3 Things You Didn't Know About Sony VENICE

Credit: Sony
Sony VENICE is one of the dominant full-frame cinema cameras of today, but despite its fame, there are probably a few things you might not know about it.

Sony VENICE got a lot of attention from filmmakers on its release in the fall of 2017 for a few key features. First and foremost was its full-frame sensor. VENICE was truly part of the first wave of bringing full-frame sensors to professional cinema camera platforms.

VENICE was the culmination of two decades of design work in building complete digital cinema systems, multiple years of massively popular full-frame mirrorless still camera designs, and the full integration of a full-frame sensor into cinema workflows. All of this showed in the smooth workflow integration from capture to final release in a camera body designed to be a pleasure to work with on set. Add on top of that a robust new color science, and VENICE captured a large share of the market quickly.

Between hit shows like the newest season of The Crown, Steve McQueen's Small Axe, and features like Bad Boys for Life and Wine Country, VENICE is everywhere. It provides a compelling choice for filmmakers who want to move to full-frame imagery with its smaller depth of field, better low light reproduction, and different staging while still working with a camera designed for life on set and to deliver files ready for post.

You know the sensor size (36.2 x 24.1 mm), and the lens mount (lever lock E-mount), but there are some things that you probably don't know about the camera that should be on your radar.

Dual Native ISO

Sony VENICE brought dual base ISO to the top end of the full-frame cinema market with VENICE, with a low base ISO of 500 and a high base ISO of 2500. When working at a base ISO, you are going to see less noise than you will once you start turning the ISO up, and you should have its widest latitude. That means you'll have less noise set to 2500 ISO, say, than 2000 ISO.

This is not only a big deal since working in low-light situations requiring higher ISO is becoming more common, it's also a big deal as capturing in more frame rates becomes common. The biggest thing producers tend to forget when shooting high speed, either 120fps for slow-motion or even 120fps for 120p playback, is that shooting those higher frame rates requires more light since the shutter is open a shorter amount of time. With the high base ISO of 2500, it makes it easier for filmmaking teams to capture slow-motion imagery that still looks clean and noise-free.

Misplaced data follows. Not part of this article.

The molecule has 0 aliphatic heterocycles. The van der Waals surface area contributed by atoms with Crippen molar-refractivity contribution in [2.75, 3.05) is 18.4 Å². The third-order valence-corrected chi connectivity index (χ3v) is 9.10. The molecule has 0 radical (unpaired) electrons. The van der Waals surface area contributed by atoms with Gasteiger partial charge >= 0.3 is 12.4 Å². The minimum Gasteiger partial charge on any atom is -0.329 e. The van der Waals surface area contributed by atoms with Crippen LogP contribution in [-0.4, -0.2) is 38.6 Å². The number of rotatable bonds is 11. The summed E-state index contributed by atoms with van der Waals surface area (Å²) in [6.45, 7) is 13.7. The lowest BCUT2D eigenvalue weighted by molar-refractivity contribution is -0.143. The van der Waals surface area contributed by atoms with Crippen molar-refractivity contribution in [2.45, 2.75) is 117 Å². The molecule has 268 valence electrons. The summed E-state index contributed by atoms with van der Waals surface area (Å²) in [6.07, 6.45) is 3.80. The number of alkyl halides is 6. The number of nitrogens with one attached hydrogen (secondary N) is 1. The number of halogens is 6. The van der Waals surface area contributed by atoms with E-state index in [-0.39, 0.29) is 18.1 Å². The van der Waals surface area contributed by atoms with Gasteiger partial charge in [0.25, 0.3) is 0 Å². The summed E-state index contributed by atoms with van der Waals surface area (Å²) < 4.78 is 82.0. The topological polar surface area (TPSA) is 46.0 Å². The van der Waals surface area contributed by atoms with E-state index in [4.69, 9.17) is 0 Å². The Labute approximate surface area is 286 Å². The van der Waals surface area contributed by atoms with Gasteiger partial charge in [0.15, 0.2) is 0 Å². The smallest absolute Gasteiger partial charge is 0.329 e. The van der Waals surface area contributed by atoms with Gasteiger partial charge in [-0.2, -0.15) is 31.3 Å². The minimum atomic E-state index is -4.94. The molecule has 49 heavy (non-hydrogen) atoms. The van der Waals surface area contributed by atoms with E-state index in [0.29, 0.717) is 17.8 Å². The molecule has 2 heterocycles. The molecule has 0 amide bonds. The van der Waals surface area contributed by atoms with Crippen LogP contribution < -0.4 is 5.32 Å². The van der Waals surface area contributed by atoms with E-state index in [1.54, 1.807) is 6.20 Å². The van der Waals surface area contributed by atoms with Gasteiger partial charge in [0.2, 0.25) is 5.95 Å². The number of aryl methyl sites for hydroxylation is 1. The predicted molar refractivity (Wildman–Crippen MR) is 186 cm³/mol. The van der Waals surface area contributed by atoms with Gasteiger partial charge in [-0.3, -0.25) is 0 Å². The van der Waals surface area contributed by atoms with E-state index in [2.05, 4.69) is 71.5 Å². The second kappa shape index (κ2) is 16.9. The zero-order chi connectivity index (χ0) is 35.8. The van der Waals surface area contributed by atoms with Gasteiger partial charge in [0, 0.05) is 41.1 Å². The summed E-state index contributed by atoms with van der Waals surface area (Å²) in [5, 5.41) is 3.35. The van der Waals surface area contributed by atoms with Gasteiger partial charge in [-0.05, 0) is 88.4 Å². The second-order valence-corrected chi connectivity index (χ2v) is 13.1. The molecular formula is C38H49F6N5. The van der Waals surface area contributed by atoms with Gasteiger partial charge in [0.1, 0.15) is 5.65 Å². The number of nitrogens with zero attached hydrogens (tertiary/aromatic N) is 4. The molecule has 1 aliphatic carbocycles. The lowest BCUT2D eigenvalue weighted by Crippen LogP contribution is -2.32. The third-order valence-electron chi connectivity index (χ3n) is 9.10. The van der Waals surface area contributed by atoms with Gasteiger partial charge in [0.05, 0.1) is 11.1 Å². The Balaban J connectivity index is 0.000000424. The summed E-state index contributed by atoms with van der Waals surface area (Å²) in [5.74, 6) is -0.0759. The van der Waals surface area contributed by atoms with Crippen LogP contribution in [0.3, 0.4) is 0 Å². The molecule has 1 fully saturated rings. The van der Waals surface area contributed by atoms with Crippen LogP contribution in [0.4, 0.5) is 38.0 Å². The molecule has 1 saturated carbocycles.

VENICE Senor ModesCredit: Sony
Creative Sensor Modes

Sony VENICE was also the first platform to bring smart crop modes to the table. What does this mean?

While competitors focused their crop modes on resolutions that were easy to extract from the sensor, Sony instead focused on the traditional sensor sizes that would be commonly already used by filmmakers. This means that you can shoot in a full-frame mode when working with full-frame lenses, or a Super 35 mode when working with vintage cinema glass. On top of all that, there is even a Super 35 full height anamorphic mode that is set up correctly to get the most from anamorphic lenses that had been designed to cover traditional film formats.

This makes life incredibly flexible for filmmakers in a way that is clearly designed with working DPs in mind. If you already own vintage cinema glass you love, you can keep working with it on the full-frame VENICE even if your lenses don't cover the full sensor. But if you book a job that requires it, you can go rent a set of lenses designed to cover the full image circle. It's not just flexibility, it's options that are designed not around what's easiest to build, but what makes the most sense for users.

Credit: Sony

Extension System

One of the features that Sony has supported for a while, going back to the HDC-F950, but is frequently forgotten is the extension system. For VENICE, that is specifically the CBK-3610XS Extension System, but even if you don't memorize the catalog number, it should be easy to remember this feature. It allows the image block of the camera to physically separate from the body of the camera. It needs to be connected by a cable that can extend up to 18 feet long which opens up a lot of flexibility.

The most obvious applications for this are if you are working with a gimbal (though you need to be careful with cable routing), a crane, or a car mount. You can put that image block in places where the full VENICE just wouldn't fit, and you can do so faster. But as new capture platforms like VR become more prominent, and as Stereoscopic 3D comes around the track again, the separate imager block will also allow for truly complicated image capture rigs to be built that go far beyond even what the designers from Sony were thinking when they created the system.

Bonus

We had to throw one more fun thing on the list. There is no definite article for "VENICE." Like Concorde, you don't say "the VENICE" you just say "VENICE." Once you get used to it, it's actually kind of fun.

Conclusion

VENICE is now the flagship of a new generation cinema lineup that includes the FX9, FX6, and FX3. All full-frame cameras, designed specifically for moving image makers to be able to craft their images more quickly and easily without sacrifices.

Having proven its imagery on some of the most popular content of our day, it's still full of surprises that should make filmmaking easier. Knowing that, it will let you spend more time focused on being creative and less time worrying about whether or not your camera can support your vision. With Sony VENICE, it will.     


Want more insight on the Sony Cinema Line? Check out all the stories in our Sony Focus Week here

You Might Also Like

Your Comment